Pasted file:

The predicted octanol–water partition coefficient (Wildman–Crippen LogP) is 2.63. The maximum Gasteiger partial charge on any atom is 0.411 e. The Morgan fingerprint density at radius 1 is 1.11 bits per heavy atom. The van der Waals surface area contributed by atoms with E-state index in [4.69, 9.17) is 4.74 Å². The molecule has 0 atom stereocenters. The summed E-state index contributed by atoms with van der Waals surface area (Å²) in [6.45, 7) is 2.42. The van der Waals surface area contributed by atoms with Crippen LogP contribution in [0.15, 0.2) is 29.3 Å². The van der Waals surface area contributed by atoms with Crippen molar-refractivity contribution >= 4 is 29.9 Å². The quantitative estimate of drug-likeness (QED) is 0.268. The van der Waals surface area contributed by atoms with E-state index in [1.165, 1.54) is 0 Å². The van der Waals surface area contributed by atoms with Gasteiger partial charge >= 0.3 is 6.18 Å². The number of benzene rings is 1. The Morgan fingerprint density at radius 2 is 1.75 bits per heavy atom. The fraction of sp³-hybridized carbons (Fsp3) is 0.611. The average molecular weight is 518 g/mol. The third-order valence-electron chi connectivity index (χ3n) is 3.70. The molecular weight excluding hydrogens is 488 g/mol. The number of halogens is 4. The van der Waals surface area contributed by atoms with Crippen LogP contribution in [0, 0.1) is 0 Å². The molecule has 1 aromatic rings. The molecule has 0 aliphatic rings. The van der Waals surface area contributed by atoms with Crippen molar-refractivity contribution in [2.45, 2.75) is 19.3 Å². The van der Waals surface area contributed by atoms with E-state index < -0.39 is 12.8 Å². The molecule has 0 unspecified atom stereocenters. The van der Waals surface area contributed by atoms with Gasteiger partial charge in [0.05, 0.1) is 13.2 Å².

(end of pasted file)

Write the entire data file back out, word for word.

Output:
The predicted octanol–water partition coefficient (Wildman–Crippen LogP) is 2.63. The maximum Gasteiger partial charge on any atom is 0.411 e. The Morgan fingerprint density at radius 1 is 1.11 bits per heavy atom. The van der Waals surface area contributed by atoms with E-state index in [4.69, 9.17) is 4.74 Å². The molecule has 0 atom stereocenters. The summed E-state index contributed by atoms with van der Waals surface area (Å²) in [6.45, 7) is 2.42. The van der Waals surface area contributed by atoms with Crippen LogP contribution in [0.15, 0.2) is 29.3 Å². The van der Waals surface area contributed by atoms with Crippen molar-refractivity contribution >= 4 is 29.9 Å². The quantitative estimate of drug-likeness (QED) is 0.268. The van der Waals surface area contributed by atoms with E-state index in [1.165, 1.54) is 0 Å². The van der Waals surface area contributed by atoms with Gasteiger partial charge >= 0.3 is 6.18 Å². The number of benzene rings is 1. The Morgan fingerprint density at radius 2 is 1.75 bits per heavy atom. The fraction of sp³-hybridized carbons (Fsp3) is 0.611. The average molecular weight is 518 g/mol. The third-order valence-electron chi connectivity index (χ3n) is 3.70. The molecular weight excluding hydrogens is 488 g/mol. The number of halogens is 4. The van der Waals surface area contributed by atoms with Crippen LogP contribution in [0, 0.1) is 0 Å². The molecule has 1 aromatic rings. The molecule has 0 aliphatic rings. The van der Waals surface area contributed by atoms with Crippen molar-refractivity contribution in [2.45, 2.75) is 19.3 Å². The van der Waals surface area contributed by atoms with E-state index < -0.39 is 12.8 Å². The molecule has 0 unspecified atom stereocenters. The van der Waals surface area contributed by atoms with Gasteiger partial charge in [0.05, 0.1) is 13.2 Å².